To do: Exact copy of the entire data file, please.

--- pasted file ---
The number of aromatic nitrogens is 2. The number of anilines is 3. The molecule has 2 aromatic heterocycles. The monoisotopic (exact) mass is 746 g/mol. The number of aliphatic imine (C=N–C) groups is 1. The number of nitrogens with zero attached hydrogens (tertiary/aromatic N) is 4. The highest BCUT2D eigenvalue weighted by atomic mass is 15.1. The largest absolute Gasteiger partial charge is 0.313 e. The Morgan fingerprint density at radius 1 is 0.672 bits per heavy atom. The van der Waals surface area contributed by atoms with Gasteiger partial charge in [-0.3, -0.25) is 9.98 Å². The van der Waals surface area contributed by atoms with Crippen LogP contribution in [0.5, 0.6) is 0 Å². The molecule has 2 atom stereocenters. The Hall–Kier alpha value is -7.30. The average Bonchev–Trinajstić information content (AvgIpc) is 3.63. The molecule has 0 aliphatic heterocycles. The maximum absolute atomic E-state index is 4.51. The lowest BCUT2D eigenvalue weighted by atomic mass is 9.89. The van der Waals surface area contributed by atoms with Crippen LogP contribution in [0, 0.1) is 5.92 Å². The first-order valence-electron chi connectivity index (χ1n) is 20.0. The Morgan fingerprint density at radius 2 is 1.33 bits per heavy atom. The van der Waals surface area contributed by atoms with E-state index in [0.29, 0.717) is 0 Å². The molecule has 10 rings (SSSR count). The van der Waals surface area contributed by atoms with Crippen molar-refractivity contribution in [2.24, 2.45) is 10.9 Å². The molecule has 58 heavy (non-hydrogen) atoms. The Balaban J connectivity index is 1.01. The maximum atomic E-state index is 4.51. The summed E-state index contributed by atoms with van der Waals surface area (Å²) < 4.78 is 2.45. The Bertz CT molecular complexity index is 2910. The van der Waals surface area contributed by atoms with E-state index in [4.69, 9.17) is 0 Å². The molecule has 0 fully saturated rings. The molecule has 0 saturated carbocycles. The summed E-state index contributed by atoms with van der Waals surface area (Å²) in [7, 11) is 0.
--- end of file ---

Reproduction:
The number of aromatic nitrogens is 2. The number of anilines is 3. The molecule has 2 aromatic heterocycles. The monoisotopic (exact) mass is 746 g/mol. The number of aliphatic imine (C=N–C) groups is 1. The number of nitrogens with zero attached hydrogens (tertiary/aromatic N) is 4. The highest BCUT2D eigenvalue weighted by atomic mass is 15.1. The largest absolute Gasteiger partial charge is 0.313 e. The Morgan fingerprint density at radius 1 is 0.672 bits per heavy atom. The van der Waals surface area contributed by atoms with Gasteiger partial charge in [-0.3, -0.25) is 9.98 Å². The van der Waals surface area contributed by atoms with Crippen LogP contribution in [0.5, 0.6) is 0 Å². The molecule has 2 atom stereocenters. The Hall–Kier alpha value is -7.30. The average Bonchev–Trinajstić information content (AvgIpc) is 3.63. The molecule has 0 aliphatic heterocycles. The maximum absolute atomic E-state index is 4.51. The lowest BCUT2D eigenvalue weighted by atomic mass is 9.89. The van der Waals surface area contributed by atoms with Crippen LogP contribution in [0, 0.1) is 5.92 Å². The first-order valence-electron chi connectivity index (χ1n) is 20.0. The Morgan fingerprint density at radius 2 is 1.33 bits per heavy atom. The van der Waals surface area contributed by atoms with E-state index in [0.29, 0.717) is 0 Å². The molecule has 10 rings (SSSR count). The van der Waals surface area contributed by atoms with Crippen molar-refractivity contribution in [2.24, 2.45) is 10.9 Å². The molecule has 58 heavy (non-hydrogen) atoms. The Balaban J connectivity index is 1.01. The maximum atomic E-state index is 4.51. The summed E-state index contributed by atoms with van der Waals surface area (Å²) < 4.78 is 2.45. The Bertz CT molecular complexity index is 2910. The van der Waals surface area contributed by atoms with E-state index in [4.69, 9.17) is 0 Å². The molecule has 0 fully saturated rings. The molecule has 0 saturated carbocycles. The summed E-state index contributed by atoms with van der Waals surface area (Å²) in [7, 11) is 0.